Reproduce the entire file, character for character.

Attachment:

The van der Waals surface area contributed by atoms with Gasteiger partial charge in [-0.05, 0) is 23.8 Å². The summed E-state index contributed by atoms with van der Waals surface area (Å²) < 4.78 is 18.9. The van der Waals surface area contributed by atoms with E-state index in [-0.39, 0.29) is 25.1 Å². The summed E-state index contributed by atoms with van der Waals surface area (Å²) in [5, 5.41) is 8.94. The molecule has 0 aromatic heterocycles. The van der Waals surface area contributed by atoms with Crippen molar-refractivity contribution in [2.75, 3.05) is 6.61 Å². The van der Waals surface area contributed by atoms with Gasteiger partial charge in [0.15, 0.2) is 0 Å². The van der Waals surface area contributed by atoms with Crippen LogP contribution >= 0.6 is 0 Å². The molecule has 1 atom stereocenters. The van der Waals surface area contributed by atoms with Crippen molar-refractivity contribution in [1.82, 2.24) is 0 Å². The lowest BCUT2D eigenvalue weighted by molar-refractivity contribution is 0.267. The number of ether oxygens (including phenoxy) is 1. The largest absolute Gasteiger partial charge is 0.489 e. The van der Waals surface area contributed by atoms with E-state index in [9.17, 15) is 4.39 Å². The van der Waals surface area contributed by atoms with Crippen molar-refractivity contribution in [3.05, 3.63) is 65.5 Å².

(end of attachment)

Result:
The van der Waals surface area contributed by atoms with Gasteiger partial charge in [-0.05, 0) is 23.8 Å². The summed E-state index contributed by atoms with van der Waals surface area (Å²) < 4.78 is 18.9. The van der Waals surface area contributed by atoms with E-state index in [-0.39, 0.29) is 25.1 Å². The summed E-state index contributed by atoms with van der Waals surface area (Å²) in [5, 5.41) is 8.94. The molecule has 0 aromatic heterocycles. The van der Waals surface area contributed by atoms with Crippen molar-refractivity contribution in [2.75, 3.05) is 6.61 Å². The van der Waals surface area contributed by atoms with Gasteiger partial charge in [0.15, 0.2) is 0 Å². The van der Waals surface area contributed by atoms with Crippen LogP contribution >= 0.6 is 0 Å². The molecule has 1 atom stereocenters. The van der Waals surface area contributed by atoms with Crippen molar-refractivity contribution in [1.82, 2.24) is 0 Å². The lowest BCUT2D eigenvalue weighted by molar-refractivity contribution is 0.267. The number of ether oxygens (including phenoxy) is 1. The largest absolute Gasteiger partial charge is 0.489 e. The van der Waals surface area contributed by atoms with E-state index in [9.17, 15) is 4.39 Å². The van der Waals surface area contributed by atoms with Crippen molar-refractivity contribution in [3.05, 3.63) is 65.5 Å².